I’ve never met anyone who likes to wait. And yet we spend most of our lives doing exactly that.
Sometimes, waiting is just inconvenient. We wait for Uber rides, phone calls, sales, vacations, and doctor’s appointments. We wait in grocery-store lines or for packages to arrive. From our toddler years, we’ve waited, year after year, for Christmas morning.
At other times, waiting involves genuine struggle. We wait for relief from chronic pain, financial stress, or fractured relationships. We yearn for changes in our leaders, our workplaces, our schools, and our hearts. Currently, everyone is waiting for a pandemic to end. And we know all creation “waits with eager longing for the revealing of the sons of God” (Romans 8:19).
So, when I considered recently what psalm I wish every Christian knew by heart, I immediately thought of Psalm 40. It begins, “I waited patiently for the Lord.” Who doesn’t find it challenging to wait patiently? But the words of God, here in this psalm, can help us do just that — and more.
My Painful Season of Waiting
Psalm 40 became uniquely personal to me in the mid-90s when I went through a dark season of depression, panic attacks, and hopelessness. I asked myself repeatedly, Will this ever end?
After nearly three years of waiting and crying out to God, I finally did get my life back. A better life, actually. And it seemed God had inspired David to write the opening verses of Psalm 40 just for me:
I waited patiently for the Lord;
he inclined to me and heard my cry.
He drew me up from the pit of destruction,
out of the miry bog,
and set my feet upon a rock,
making my steps secure.
He put a new song in my mouth,
a song of praise to our God.
Many will see and fear,
and put their trust in the Lord. (Psalm 40:1–3)
David’s lack of specifics about his trial are a gift because we can apply his words to whatever our situation happens to be. In my case, “the pit of destruction” and “miry bog” God delivered me from were the result of sinful desires for self-exaltation and control. God delivers us from pits and bogs even when they’re of our own making and design.
Ever since then, the opening verses of Psalm 40 have been a recurring refrain for me, bringing hope in the midst of my failures and weakness.
More Than Can Be Told
Psalm 40 gives us invaluable counsel, not just to sit and wait quietly, but to go further and vocalize our praise to God as we wait. It models the exact opposite of a half-hearted, polite, formalistic, introspective response to God’s worthiness and works. Consider what David says:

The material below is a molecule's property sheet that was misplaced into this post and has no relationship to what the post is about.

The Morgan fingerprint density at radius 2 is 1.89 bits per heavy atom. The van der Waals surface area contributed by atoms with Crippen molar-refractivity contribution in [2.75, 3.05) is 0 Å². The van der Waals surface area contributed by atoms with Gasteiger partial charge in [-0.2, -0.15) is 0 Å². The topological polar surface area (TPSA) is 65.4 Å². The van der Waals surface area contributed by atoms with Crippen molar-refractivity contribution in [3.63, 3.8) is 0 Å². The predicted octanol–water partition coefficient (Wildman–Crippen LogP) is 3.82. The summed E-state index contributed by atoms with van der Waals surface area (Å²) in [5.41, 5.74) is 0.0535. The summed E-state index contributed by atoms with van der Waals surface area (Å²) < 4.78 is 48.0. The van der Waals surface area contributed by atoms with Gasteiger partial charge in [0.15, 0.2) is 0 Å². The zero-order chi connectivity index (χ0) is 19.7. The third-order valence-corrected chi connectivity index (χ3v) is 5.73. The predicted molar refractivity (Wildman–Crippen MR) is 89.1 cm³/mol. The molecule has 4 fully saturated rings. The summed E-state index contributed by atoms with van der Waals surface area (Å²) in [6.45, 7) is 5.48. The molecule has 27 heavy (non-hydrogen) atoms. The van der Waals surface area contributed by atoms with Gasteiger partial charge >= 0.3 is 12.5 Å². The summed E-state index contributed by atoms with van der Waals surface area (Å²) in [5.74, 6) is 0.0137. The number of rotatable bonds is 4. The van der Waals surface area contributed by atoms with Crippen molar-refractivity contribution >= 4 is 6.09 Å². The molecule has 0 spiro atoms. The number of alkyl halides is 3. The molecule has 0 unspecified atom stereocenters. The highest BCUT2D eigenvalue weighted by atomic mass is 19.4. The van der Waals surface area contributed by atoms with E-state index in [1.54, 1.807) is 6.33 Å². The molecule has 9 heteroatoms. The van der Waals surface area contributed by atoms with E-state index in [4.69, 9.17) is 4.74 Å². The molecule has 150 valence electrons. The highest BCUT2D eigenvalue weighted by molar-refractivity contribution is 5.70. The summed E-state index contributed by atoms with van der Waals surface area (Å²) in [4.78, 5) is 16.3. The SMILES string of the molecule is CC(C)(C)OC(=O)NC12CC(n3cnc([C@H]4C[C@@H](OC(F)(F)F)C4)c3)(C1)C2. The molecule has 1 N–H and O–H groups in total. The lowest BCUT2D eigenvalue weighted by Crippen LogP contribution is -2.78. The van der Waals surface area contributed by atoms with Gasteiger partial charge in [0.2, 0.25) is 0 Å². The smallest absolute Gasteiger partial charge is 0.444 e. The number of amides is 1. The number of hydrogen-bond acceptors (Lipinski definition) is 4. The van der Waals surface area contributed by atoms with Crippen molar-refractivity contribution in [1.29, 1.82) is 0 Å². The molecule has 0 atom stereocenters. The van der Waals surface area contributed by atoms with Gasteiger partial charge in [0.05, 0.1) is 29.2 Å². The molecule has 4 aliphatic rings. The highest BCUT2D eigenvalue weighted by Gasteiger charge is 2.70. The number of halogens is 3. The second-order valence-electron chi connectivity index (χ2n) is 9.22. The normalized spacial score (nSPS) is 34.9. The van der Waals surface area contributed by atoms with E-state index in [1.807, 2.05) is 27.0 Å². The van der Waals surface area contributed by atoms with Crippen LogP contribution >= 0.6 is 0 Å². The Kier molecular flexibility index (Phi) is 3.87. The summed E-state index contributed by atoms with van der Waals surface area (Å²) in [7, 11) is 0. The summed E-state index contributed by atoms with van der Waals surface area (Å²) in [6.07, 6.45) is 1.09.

You have multiplied, O Lord my God,
your wondrous deeds and your thoughts toward us;
none can compare with you!
I will proclaim and tell of them,
yet they are more than can be told. (Psalm 40:5)
As he reflects on the divine rescue he’s experienced, David gets caught up in the reality, immensity, and inexhaustibility of God’s goodness. Wondrous deeds. Incomparable thoughts. He recognizes God is always working out his plans for us, even when we can’t see them. And he can’t keep it to himself.
It’s hard to miss David’s commitment to declaring his thoughts about God so that others can hear them:
- “He put a new song in my mouth, a song of praise to our God” (Psalm 40:3).
- “I will proclaim and tell of them” (Psalm 40:5).
- “I have told the glad news of deliverance in the great congregation. . . . I have not restrained my lips” (Psalm 40:9).
- “I have not hidden. . . . I have spoken. . . . I have not concealed” (Psalm 40:10).
These verses challenge and serve me when I’m tempted to complain about my current situation or silently endure it. Just recently, anxious thoughts about an unresolved situation began to weigh me down. In the midst of my self-focus, I said out loud, “You have multiplied, O Lord my God, your wondrous deeds and your thoughts toward us.” It instantly changed my perspective and lifted my spirit.
Waiting for God to act isn’t a time to grumble, but a fresh opportunity to remember that God will not restrain his mercy from us (Psalm 40:11). Even when the kids are disobeying again, when you’ve missed another deadline, and when the world seems against you. God’s wondrous deeds can never be recounted often enough, because they are more than can be told.